(Reuters) - The United States reported a 3% decline in new cases of COVID-19 last week, a much smaller drop than in the previous six weeks, and health officials warned that progress against the global pandemic was stalling.
New cases fell as much as 25% in the week ended Feb. 7 and 23% in the week ended Feb. 21, before plateauing last week, according to a Reuters analysis of U.S. state and county reports.
The country logged an average of over 68,000 new cases per day for the week ended Feb. 28, with deaths averaging at 2,055 per day. (Open tmsnrt.rs/2WTOZDR in an external browser to see a related graphic with state-by-state details.)
“I remain deeply concerned about a potential shift in the trajectory of the pandemic. The latest CDC data continue to suggest that recent declines in cases have leveled off at a very high number,” said Dr. Rochelle Walensky, director of the U.S. Centers for Disease Control and Prevention.
Walensky said she was alarmed by some local governments rolling back restrictions on masks and social distancing just as more infectious variants of the virus are spreading. “We stand to completely lose the hard-earned ground we have gained,” she said.
Twenty-nine out of 50 states reported more new infections last week compared to the previous seven days, whereas only seven states in the prior week reported weekly increases, according to the Reuters analysis.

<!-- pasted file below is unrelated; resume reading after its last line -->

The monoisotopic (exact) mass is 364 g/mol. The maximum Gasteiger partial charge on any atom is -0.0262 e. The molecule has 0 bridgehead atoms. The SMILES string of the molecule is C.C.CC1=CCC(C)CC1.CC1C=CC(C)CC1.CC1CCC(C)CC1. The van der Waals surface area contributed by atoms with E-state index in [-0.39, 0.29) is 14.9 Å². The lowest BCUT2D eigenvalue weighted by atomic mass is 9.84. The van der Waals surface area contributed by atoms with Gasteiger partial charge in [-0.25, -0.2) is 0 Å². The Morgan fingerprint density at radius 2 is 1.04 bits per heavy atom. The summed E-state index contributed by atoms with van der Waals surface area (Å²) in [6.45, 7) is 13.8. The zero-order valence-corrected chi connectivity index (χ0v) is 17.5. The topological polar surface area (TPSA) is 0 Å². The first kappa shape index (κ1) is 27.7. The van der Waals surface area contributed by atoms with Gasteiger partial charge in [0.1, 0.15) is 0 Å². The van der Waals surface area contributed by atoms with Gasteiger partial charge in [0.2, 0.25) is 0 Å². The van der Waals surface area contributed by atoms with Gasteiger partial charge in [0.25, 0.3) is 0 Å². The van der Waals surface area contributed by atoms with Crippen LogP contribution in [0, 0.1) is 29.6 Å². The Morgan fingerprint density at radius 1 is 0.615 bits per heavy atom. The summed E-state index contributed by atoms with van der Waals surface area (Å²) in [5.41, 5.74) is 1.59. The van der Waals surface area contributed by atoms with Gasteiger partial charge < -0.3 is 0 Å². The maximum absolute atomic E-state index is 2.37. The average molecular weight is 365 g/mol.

New York had the highest number of new cases per 100,000 residents last week, followed by New Jersey and South Carolina.
As of Sunday, 15% of the U.S. population has received at least one dose of a vaccine and 7.5% has received two doses, according to the CDC. The country administered an average of 1.6 million shots per day last week.
Deaths linked to COVID-19 rose 5.5% in the week ended Feb. 28 to 14,387. Cumulatively, over 513,000 people have died from the virus in the United States, or one in every 636 residents.
The average number of COVID-19 patients in U.S. hospitals fell 15% to 52,000 last week, the lowest since early November, according to a Reuters tally.
Graphic by Chris Canipe, writing by Lisa Shumaker, editing by Tiffany Wu
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